Berkeley Teams Up with USF for Heat Study on Football Players
“The purpose of this study is to examine thermoregulatory hydration and perceptual responses of high school football players during preseason practices in a hot and humid environment,” said Rebecca Lopez, Associate Professor and Director of USF’s Post-Professional Graduate Athletic Training Program. Dr. Lopez, along with the athletic training staff at Berkeley, is conducting the study on 32 Berkeley football players for a 10-day period. The rigorous study requires the athletes to ingest a capsule hours before each practice to help researchers monitor body temperature, heart rate, sweat rate, fluid consumption and hydration, and perceptual measures (how they feel). The study will also determine the potential impact of multiple session days and extreme environmental conditions on the following days’ responses.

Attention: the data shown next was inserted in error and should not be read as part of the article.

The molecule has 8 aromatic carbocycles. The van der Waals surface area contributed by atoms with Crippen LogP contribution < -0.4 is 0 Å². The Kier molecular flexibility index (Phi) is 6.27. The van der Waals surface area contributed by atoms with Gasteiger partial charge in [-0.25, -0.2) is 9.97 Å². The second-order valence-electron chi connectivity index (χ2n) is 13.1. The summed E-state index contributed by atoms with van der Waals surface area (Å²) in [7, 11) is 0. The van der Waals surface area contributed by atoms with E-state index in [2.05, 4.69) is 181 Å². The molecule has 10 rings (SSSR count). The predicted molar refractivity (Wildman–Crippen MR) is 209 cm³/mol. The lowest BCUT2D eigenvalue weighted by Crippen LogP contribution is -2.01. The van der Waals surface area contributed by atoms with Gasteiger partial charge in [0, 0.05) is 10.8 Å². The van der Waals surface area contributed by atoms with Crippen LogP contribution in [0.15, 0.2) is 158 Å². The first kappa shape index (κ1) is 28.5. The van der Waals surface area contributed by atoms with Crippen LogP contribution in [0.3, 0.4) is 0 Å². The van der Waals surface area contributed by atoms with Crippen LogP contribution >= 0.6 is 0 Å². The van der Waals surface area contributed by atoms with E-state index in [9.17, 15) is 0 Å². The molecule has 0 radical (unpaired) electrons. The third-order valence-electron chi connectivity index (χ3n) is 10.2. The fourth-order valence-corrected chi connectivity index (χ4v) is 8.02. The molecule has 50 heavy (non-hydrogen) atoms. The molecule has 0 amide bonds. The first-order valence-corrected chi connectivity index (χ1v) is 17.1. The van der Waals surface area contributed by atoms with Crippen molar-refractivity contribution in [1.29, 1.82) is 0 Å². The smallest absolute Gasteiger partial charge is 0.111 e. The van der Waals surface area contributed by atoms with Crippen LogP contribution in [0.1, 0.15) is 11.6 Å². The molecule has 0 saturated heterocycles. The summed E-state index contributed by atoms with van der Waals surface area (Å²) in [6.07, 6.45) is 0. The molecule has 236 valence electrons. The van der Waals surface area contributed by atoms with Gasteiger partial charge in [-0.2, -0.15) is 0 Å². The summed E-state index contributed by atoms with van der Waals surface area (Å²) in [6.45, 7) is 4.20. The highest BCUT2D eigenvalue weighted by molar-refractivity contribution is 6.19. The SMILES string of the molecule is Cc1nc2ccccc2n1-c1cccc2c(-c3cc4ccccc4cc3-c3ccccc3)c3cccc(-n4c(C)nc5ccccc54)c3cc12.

Dr. Lopez explained that although previous research has observed the thermoregulatory and perceptual responses of football players, no study to date has examined these measures with high school football players in a hot, humid environment like Florida. “Our outcomes regarding these observed physiological and perceptual responses to football practices in a hot, humid environment and the potential effect from the previous day’s heat exposure will help identify heat illness risks,” she added.
The results of this project will be used to improve current heat policies for high school athletes and reduce the risk of heat-related illness. These findings could impact prevention strategies used by athletic trainers and coaches during extreme environmental conditions. The results can also be used by athletic trainers and other healthcare professionals to modify existing heat safety policies at the state association level to help minimize the risk of heat illness in high school football players.
View recent media coverage on this exciting research taking place at Berkeley.
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